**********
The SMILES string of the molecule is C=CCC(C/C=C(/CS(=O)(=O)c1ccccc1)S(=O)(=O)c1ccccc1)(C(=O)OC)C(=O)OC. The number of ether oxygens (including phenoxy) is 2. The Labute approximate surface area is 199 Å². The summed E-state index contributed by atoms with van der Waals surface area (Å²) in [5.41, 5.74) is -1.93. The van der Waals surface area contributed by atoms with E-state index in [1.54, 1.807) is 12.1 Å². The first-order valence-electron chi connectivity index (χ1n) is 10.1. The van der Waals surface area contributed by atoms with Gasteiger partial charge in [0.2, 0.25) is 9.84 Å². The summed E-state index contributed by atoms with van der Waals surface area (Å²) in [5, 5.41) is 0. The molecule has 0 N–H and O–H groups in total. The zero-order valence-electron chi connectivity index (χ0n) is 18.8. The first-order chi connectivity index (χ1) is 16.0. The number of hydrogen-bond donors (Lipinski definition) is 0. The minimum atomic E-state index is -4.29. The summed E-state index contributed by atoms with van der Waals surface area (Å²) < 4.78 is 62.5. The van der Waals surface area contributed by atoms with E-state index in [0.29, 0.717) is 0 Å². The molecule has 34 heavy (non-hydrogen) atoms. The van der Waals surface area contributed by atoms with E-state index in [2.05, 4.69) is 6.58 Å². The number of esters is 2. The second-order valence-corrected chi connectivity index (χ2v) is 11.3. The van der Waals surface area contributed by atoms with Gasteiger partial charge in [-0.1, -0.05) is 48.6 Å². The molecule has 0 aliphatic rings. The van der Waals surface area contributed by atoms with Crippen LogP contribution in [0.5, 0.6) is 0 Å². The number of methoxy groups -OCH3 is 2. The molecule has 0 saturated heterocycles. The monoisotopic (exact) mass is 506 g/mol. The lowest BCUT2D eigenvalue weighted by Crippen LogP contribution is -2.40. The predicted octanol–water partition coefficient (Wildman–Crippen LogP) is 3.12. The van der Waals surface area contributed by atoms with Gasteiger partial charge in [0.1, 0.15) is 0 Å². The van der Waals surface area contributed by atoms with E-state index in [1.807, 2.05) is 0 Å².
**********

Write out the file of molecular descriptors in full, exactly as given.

The SMILES string of the molecule is C=CCC(C/C=C(/CS(=O)(=O)c1ccccc1)S(=O)(=O)c1ccccc1)(C(=O)OC)C(=O)OC. The number of ether oxygens (including phenoxy) is 2. The Labute approximate surface area is 199 Å². The summed E-state index contributed by atoms with van der Waals surface area (Å²) in [5.41, 5.74) is -1.93. The van der Waals surface area contributed by atoms with E-state index in [1.54, 1.807) is 12.1 Å². The first-order valence-electron chi connectivity index (χ1n) is 10.1. The van der Waals surface area contributed by atoms with Gasteiger partial charge in [0.2, 0.25) is 9.84 Å². The summed E-state index contributed by atoms with van der Waals surface area (Å²) in [5, 5.41) is 0. The molecule has 0 N–H and O–H groups in total. The zero-order valence-electron chi connectivity index (χ0n) is 18.8. The first-order chi connectivity index (χ1) is 16.0. The number of hydrogen-bond donors (Lipinski definition) is 0. The minimum atomic E-state index is -4.29. The summed E-state index contributed by atoms with van der Waals surface area (Å²) < 4.78 is 62.5. The van der Waals surface area contributed by atoms with E-state index in [0.29, 0.717) is 0 Å². The molecule has 34 heavy (non-hydrogen) atoms. The van der Waals surface area contributed by atoms with E-state index in [2.05, 4.69) is 6.58 Å². The number of esters is 2. The second-order valence-corrected chi connectivity index (χ2v) is 11.3. The van der Waals surface area contributed by atoms with Gasteiger partial charge in [-0.1, -0.05) is 48.6 Å². The molecule has 0 aliphatic rings. The van der Waals surface area contributed by atoms with Crippen LogP contribution in [0.5, 0.6) is 0 Å². The number of methoxy groups -OCH3 is 2. The molecule has 0 saturated heterocycles. The monoisotopic (exact) mass is 506 g/mol. The lowest BCUT2D eigenvalue weighted by Crippen LogP contribution is -2.40. The predicted octanol–water partition coefficient (Wildman–Crippen LogP) is 3.12. The van der Waals surface area contributed by atoms with Gasteiger partial charge in [0.1, 0.15) is 0 Å². The van der Waals surface area contributed by atoms with E-state index in [1.807, 2.05) is 0 Å².